A 3-judge panel on the 9th U.S. Circuit Court of Appeals has ruled on a Montana case involving a conflict between the federal Health Insurance Portability and Accountability Act of 1996 (HIPAA) and a Montanta state law known as the “little HIAA law.”
One of the lawyers representing the consumers involved in the case — Dale Fossen et al. vs. Blue Cross and Blue Shield of Montana Inc., a health service corporation (Number 10-36001) – is John Morrison, a former Montana insurance commissioner.
Dale Fossen and other plaintiffs in the case, including two brothers, the brothers’ wives, and a family business, Fossen Brothers Farms, sued Blue Cross and Blue Shield of Montana Inc., Helena, Mont., over whether health insurers operating in Montana can charge different premiums to similarly situated participants on account of factors related to the participants’ health status.
In 2006, Montana Blue said it would increase the Fossens’ premiums by more than 20%. After the Fossens complained to insurance regulators, Montana Blue reduced the increase to 4%, Judge Milan Smith Jr. writes in an opinion discussing the court’s ruling.
In 2008, Montana Blue increased the Fossens’ premiums by more than 40%. The insurer refused to reduce that increase, and the Fossens sued in state court in September 2009.
The Fossens argued that the 40% increase violated a Montana little HIPAA provision that prohibits state-regulated group health plans from taking health status-related factors into account when setting small group rates.
The Fossens also argued that the increase violated the Montana Unfair Trade Practices Act, which prohibits discimination in disability insurance prices. In Montana, a related law defines the term “disability insurance” to include insurance that protects against medical expenses resulting from accident or sickness, Smith says.
In addition, the Fossens said the 40% increase amounted to a breach of their contract with Montana Blue.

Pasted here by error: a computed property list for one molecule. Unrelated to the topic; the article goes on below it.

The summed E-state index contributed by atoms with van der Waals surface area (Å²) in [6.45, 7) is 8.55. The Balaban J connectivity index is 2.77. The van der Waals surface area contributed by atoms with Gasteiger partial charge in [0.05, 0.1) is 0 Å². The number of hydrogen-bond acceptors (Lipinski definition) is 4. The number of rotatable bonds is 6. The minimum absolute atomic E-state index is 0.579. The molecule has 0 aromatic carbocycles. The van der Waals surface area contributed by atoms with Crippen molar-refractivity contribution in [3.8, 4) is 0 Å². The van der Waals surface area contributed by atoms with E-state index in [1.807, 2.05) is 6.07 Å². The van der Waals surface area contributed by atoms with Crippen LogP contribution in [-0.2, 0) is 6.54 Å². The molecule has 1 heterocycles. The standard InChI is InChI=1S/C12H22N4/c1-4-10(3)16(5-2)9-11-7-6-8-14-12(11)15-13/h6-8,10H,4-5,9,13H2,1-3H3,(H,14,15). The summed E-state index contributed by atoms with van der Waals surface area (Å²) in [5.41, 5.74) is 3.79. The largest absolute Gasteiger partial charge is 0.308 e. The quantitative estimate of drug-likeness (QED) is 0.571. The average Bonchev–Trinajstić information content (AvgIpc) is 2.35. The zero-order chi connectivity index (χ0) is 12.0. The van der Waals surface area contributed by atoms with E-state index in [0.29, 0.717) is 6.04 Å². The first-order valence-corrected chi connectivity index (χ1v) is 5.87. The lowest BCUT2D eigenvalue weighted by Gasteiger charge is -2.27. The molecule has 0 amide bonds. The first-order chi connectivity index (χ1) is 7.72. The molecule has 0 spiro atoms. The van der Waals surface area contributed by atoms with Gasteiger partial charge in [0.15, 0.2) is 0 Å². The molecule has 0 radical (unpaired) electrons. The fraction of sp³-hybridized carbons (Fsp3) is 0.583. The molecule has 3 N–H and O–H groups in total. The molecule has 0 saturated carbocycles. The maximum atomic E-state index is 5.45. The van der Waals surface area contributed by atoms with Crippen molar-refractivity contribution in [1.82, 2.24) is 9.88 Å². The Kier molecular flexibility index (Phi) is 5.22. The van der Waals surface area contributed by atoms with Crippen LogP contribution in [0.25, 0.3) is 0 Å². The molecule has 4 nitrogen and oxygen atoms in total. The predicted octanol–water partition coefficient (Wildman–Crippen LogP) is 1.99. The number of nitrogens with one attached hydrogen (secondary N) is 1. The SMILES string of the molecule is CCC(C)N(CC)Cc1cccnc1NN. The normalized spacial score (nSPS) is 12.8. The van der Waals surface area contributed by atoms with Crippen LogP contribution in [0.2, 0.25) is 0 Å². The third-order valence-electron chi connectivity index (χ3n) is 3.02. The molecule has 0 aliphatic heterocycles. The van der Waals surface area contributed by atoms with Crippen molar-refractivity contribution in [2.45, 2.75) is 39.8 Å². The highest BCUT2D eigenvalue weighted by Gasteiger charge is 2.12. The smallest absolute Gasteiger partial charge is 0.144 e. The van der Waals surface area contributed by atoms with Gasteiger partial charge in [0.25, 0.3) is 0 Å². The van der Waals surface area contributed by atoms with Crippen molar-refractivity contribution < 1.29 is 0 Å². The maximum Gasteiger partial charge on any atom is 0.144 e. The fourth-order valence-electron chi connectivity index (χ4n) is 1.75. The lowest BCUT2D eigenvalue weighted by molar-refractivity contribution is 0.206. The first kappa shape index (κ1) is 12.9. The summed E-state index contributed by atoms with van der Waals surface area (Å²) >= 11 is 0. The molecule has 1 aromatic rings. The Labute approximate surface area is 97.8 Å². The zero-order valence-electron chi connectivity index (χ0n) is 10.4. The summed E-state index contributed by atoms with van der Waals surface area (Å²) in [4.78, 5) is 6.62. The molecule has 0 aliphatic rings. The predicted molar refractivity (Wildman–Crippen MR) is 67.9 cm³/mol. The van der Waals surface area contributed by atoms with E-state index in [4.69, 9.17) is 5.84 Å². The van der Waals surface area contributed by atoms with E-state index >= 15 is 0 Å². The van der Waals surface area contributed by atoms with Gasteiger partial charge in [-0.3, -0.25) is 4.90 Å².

Montana Blue moved the case to federal court, arguing that the little HIPAA complaint was preempted by the federal Employee Retirement Income Security Act of 1974 (ERISA) and by federal HIPAA provisions.
A federal district court awarded summary judgment in favor of Montana Blue and declined to consider the state law claims or let the Fossens take the case back to state court.
The 9th Circuit found that the district court was right to exercise jurisdiction over the Fossens’ state HIPAA claims, which could been brought under ERISA Section 502(a).
Because the Fossens’ did not directly ask the court to treat the state HIPAA claim as a federal HIPAA claim, the court need not have taken the trouble to review the state HIPAA claim as a federal HIPAA claim, Smith says.
But the 9th Circuit did grant the Fossens’ request to let them proceed with arguments based on the claim that Montana Blue violated the state unfair insurance practices laws.
The statute is exempt from ERISA preemption of state health benefits laws because it is “plainly directed at insurance companies” and “falls within the insurance savings clause,” Smith says.
“We disagree with Blue Cross’s argument that the unfair insurance practices claim is ‘inextricably interwined’ with the state HIPAA claim and accordingly fails as a matter of law,” Smith says. The state unfair practices law is separate from the state HIPAA law, and claims concerning the law require a separate legal analysis, he says.
Representatives for the Fossens and Montana Blue were not immediately available to comment on the case.